Sun, Sep

The fruit with “delicious profit”‎


Pomegranate-1Lying in the shade of a pomegranate tree, Sardar Wali, 50, looks forward to an ‎abundant crop. Pointing at the fruit on the trees, he said, “Do you see these ‎pomegranates? Once they’re ripe, their seeds will be visible even through the skin. ‎They fetch a very good price. Most people give these pomegranates to friends and ‎relatives as a gift.”‎

The 2,000 pomegranate trees in Wali’s orchard in Kandahar province produce up to ‎‎112 tons of fruit a year, and these days there is no shortage of buyers.‎
‎“As soon as our pomegranate trees blossom, the traders come and talk to us. They buy ‎up the whole orchard,” he told the Institute for War and Peace Reporting (IWPR).‎
Pomegranates have always been an important crop in Afghanistan, and production has ‎revived over the last decade. In Kandahar province, farmers say pomegranates offer a ‎viable alternate to poppy.‎
‎“People are now more interested in planting pomegranate orchards than poppy, ‎because the revenue is good and it isn’t illegal, either. I want pomegranates on the rest ‎of my land, too,” Wali said.‎
Sher Mohammad, an agriculture official, said that the area covered by pomegranate ‎orchards was on the increase, and that 300 new plantations had appeared in ‎Arghandab district alone.‎Pomegranate-2
‎“We organise workshops for orchard owners on growing and protecting different ‎fruits,” he said. “Public awareness sessions have been held in every district and a ‎farmers’ association has been set up which now provides cut-price pomegranate ‎saplings at a lower price in some districts.”‎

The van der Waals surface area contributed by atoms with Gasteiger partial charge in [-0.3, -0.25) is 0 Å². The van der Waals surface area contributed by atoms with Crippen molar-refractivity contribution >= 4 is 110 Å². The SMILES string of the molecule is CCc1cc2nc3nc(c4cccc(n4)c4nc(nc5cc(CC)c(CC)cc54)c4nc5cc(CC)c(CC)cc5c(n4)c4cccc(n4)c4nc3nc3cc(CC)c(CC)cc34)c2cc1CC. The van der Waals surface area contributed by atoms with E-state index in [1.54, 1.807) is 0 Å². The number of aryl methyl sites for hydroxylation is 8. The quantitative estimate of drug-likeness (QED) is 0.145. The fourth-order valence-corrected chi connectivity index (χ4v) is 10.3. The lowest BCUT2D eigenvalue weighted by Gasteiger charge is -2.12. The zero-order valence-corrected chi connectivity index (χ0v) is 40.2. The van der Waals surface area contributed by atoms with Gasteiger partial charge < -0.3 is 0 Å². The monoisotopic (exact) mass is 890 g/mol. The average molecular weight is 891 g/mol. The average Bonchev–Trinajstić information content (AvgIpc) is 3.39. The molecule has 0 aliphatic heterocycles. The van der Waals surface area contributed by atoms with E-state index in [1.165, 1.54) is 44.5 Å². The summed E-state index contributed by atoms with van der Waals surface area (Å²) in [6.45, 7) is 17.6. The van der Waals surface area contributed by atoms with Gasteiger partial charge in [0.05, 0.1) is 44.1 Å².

Abdul Baqi, deputy chairman of the Kandahar Chamber of Commerce, said that up to ‎‎7,000 tons of pomegranates, worth 1.5 million US dollars, were exported last year, on ‎top of the grapes, melons, almonds, raisins and figs grown in the province and sold ‎abroad.‎
Most pomegranates went to India, Pakistan and the United Arab Emirates, he said, ‎although for the last five years some had been flown via Dubai to The Netherlands ‎and Germany.‎
Farmers and traders seem happy with their earnings.‎
‎“My cousin had pomegranates planted on 40,000 square metres of land,” Kandahar ‎resident Pahlawan said. “He expanded the orchard over a further 10,000 sq m last ‎year. The fact that he created a new orchard shows that pomegranates make a good ‎profit.”‎
Shah Agha, an elderly gardener with a lot of experience of tending saplings, said his ‎skills were now in high demand.‎
‎“When the season for saplings starts in October and November, I have no spare time. ‎It isn’t easy to prune the saplings; it takes skill and a steady hand. I make no mistakes ‎with my saplings, so my services are sought after.”‎
Sher Agha said he believed pomegranate cultivation was reducing the scale of poppy ‎farming in Kandahar.‎
Local traders are also cashing in.‎
Nurullah, a large-scale trader, said the market was booming, although cold storage ‎facilities were going to be needed as production expanded.‎
‎“I bought 100,000 dollars-worth of pomegranates last year. I exported some and sold ‎the rest to other provinces within the country,” he said. “I made a delicious profit.”‎